A banker often wonders where best to spend their time in order to have to biggest impact on shareholder return. In this article, we do a quick overview of where you can gain the largest risk-adjusted operating leverage. While bankers generally know this data, many do not appreciate the difference between activities. We look at eight key activities and ask the question – how would our risk-adjusted return on equity change if we increased production by a standard 10% of our current production levels?
It is no surprise that spending your time expanding your relationship with existing customers is probably your best return at the bank. As can be seen in the graphic below, if you can increase production across the board by 10% of your current commercial customer base, you could increase your ROE by 2.35%. This is the best single activity we have found. This compares to increasing your customer base by new commercial customers who can increase ROE a healthy 2.06% or if you just brought in new loan transactions that could increase ROE by a risk-adjusted 1.36%.
The Overlooked Areas
If there is a surprise in this analysis, it is the return bankers get from increasing human capital productivity. Here, a 10% increase in productivity increases ROE by 0.85%. This was greater than we expected as our bank operates at a 57% efficiency ratio. For a bank with a greater efficiency ratio, the return could be incrementally more. In addition, focusing on tax saving strategies such as purchasing tax credits, relocating operations to low-cost tax states or taking advantage of tax-advantage instruments has a material effect on earnings.
Because community banks derive so little relative revenue from fee income, increasing fees by 10% made little difference. In our analysis, we just took the largest category most banks have increased deposit fees, adjusted for volume and let the model run. This activity only increased ROE by 0.11%. In a similar vein, because interest rates are low and deposits are not that sensitive yet, lowering your cost of funds ate up too many resources for little return. The same goes for reducing your loan loss allowance levels.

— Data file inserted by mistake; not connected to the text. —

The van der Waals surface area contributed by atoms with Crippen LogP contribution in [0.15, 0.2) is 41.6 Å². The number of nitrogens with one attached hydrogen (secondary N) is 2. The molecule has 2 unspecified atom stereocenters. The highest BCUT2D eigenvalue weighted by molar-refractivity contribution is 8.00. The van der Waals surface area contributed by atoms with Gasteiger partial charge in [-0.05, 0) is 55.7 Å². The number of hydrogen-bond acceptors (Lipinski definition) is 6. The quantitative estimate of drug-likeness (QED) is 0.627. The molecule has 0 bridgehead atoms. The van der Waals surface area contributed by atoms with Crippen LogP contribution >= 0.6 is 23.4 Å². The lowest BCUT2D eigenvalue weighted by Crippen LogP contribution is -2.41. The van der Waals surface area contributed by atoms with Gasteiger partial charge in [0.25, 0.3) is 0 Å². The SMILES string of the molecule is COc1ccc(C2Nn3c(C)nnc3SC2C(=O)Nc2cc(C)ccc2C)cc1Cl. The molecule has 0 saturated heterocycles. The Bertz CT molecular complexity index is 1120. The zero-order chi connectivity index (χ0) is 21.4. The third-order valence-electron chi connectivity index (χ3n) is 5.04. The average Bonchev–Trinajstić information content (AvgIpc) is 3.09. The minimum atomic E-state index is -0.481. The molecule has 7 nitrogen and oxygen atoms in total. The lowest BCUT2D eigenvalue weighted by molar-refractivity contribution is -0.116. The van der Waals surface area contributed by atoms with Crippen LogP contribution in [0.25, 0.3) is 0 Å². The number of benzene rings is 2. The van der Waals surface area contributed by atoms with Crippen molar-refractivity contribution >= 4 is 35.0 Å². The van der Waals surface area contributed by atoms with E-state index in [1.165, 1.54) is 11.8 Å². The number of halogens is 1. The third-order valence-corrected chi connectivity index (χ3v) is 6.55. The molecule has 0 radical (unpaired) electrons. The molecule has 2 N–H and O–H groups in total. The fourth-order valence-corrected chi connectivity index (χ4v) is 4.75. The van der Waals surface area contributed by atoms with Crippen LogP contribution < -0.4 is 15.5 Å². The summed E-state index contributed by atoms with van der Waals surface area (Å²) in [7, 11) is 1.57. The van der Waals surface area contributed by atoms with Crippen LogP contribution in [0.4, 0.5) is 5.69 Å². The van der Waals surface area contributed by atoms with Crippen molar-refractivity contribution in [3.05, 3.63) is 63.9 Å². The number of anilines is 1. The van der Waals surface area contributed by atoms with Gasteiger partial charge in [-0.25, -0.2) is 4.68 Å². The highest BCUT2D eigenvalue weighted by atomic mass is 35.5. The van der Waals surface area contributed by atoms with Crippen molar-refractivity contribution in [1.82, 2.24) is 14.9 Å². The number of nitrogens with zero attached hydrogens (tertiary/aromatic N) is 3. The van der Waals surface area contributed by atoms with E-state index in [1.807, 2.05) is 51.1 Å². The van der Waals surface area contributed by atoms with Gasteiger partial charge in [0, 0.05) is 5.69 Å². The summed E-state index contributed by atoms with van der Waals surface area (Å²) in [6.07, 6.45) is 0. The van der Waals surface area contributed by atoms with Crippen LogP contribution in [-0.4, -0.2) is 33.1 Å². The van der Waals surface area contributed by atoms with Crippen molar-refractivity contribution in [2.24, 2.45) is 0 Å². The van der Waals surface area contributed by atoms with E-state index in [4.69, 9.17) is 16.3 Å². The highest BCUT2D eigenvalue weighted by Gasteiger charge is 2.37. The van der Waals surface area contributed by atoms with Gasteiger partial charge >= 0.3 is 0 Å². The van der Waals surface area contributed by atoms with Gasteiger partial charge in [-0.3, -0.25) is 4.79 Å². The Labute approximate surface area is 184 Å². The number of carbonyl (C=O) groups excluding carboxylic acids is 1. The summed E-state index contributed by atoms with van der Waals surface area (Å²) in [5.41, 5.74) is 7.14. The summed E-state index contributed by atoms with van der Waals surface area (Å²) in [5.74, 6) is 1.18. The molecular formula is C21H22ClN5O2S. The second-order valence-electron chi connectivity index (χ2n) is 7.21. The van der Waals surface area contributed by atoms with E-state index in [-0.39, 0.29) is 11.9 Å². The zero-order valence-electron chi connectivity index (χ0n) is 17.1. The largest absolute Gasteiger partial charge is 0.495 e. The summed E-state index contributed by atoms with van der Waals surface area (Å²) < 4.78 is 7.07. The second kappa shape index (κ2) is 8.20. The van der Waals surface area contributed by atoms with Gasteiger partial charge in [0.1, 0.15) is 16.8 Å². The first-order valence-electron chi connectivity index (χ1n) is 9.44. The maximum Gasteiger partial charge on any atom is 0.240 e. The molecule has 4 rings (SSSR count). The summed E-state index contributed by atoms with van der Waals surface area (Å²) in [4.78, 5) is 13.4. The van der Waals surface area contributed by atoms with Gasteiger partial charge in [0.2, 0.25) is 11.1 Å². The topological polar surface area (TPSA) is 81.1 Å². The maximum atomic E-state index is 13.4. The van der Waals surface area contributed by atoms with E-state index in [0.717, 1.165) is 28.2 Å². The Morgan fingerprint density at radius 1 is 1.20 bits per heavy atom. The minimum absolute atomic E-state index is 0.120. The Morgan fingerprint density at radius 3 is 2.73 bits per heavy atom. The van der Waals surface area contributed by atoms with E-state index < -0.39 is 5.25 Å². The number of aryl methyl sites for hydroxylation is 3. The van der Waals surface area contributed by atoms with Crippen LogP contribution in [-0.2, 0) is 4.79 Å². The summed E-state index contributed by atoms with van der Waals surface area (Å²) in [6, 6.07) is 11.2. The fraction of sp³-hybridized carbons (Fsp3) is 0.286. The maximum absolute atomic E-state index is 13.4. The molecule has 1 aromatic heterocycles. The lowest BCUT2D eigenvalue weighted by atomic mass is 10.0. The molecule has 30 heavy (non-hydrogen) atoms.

We need to include a couple disclaimers to this analysis. We modeled the above off CenterState Bank after removing our wholesale fee income lines. This makes us look more like an average bank. However, if your bank has fewer core deposits, greater leverage, a higher efficiency ratio, you may want to adjust accordingly.
The other caveat to disclaim is that we just did this off a one year view. We probably should have looked at more of a lifetime value approach, but started to run into assumption problems and so decided to keep it simple. Also, there are many activities that we wanted to analyze but did not get around to it, so this is not a complete list. In the future, we look do look to take more of a lifetime value approach and look at activities such as loan workouts, M&A, leverage and deposit restructuring.
Until then, hopefully, this analysis has placed your bank’s activities in perspective as you build towards greater ROE. Every activity has a certain operational leverage with some activities being more impactful than others. This analysis may make you reconsider where to focus resources so that you can have the greatest impact on your bottom line.
Submitted by Chris Nichols on June 14, 2017